Important Statistics on Cybersecurity
Cyberattacks targeting businesses almost doubled from 82,000 in 2016 to 159,700 in 2017. Additionally, seven billion records were exposed in the first three quarters of 2017 and the FBI reports that global BEC ((Business Email Compromise) losses amounted to $5.3 billion USD.
According to the 2017 Cost of Cyber Crime Study by Ponemon Institute, the average annualized cost of cybersecurity is $ 11.7 million USD. The report also indicates there is an average of 130 security breaches per company each year, which has increased from 102. The percentage increase in the cost of cybersecurity in a year is 22.7% and the percentage increase in the average annual number of security breaches is 27.4%.
Today, cyberattacks are taking place in a wide range of businesses around the world. It is, therefore, no surprise that 7 out of 10 organizations report that their security risk increased considerably in 2017.
In another survey, network security is the leading investment priority of 59% of respondents composed of 150 individuals involved in the purchase or management of infrastructure systems as of August 2017.
Despite making cybersecurity a top priority, however, only around 33% of organizations believe they have enough resources to manage security effectively.
What should organizations do?
Before going into the solutions, let us first identify the problems
What type of problems and difficulties do organizations face regarding cybersecurity?
1. Cyberattacks continue to increase and have become more intense
In addition to the 2017 statistics mentioned earlier, IT Governance reports that, in January 2018 alone, a total of 7,073,069 records were breached. The following month the total number of breached records was 2,234,633.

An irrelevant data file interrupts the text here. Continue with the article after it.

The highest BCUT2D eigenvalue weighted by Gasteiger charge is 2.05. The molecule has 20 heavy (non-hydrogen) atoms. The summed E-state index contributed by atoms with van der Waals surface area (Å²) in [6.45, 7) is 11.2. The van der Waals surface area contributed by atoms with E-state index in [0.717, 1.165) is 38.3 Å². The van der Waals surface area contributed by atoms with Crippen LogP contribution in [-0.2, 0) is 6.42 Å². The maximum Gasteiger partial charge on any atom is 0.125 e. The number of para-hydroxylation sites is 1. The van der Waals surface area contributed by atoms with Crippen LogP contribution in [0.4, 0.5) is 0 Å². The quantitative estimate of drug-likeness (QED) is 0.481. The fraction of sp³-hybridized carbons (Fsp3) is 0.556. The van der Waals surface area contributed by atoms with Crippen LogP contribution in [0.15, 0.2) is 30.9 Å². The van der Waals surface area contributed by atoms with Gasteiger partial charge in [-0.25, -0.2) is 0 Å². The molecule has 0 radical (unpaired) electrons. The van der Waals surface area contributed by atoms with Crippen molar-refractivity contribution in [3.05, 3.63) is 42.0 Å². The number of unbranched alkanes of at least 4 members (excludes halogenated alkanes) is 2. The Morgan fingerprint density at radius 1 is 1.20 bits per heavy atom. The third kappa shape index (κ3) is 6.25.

In 2017, companies that fell victim to WannaCry and NotPetya claim that they were well-protected at the time of the attacks. These incidents prove that despite all the advances in technology, hackers still manage to get into computer systems
2. Organizations have become more vulnerable because of the growing complexity of technology
Going digital is a normal sign of progress, and, unfortunately, this also makes businesses more vulnerable to cyberattacks. Since almost everything these days is done online, thousands of individuals, as well as organizations, who are connecting digitally through apps, computer servers, workstations, and many other devices face increased risk from this connectivity. While many organizations have the latest anti-virus, malware-detection software, best-of-breed security operations and incident-response procedures, they do not have control of third-party suppliers or contractors who interact with their company. Even if they sign a nondisclosure agreement, there is no way for the organization to know if these third-parties have best high-level cybersecurity practices. Hackers can easily get into the computer systems of these third-party vendors through unsecured Wi-Fi or employees’ personal devices that are brought onto their premises.
3. Multiple entry points for cybercriminals
Cybersecurity or cyber risk, goes beyond the early days of basic IT environments and now includes a wide range of internet connectivity, including IoT. As a result, there is a significant increase in the number of vulnerable devices. For example, smart homes and smart cars are all connected to the internet, thus adding even more avenues of vulnerability from cyberattacks.
4. Treating cyberrisk as just part of the company’s “growing pains”
Unfortunately, management seems to take for granted that cyberattacks on their business are the new normal. Typically, there are three common responses that they make when faced with a threat:
- They delegate the problem to the IT department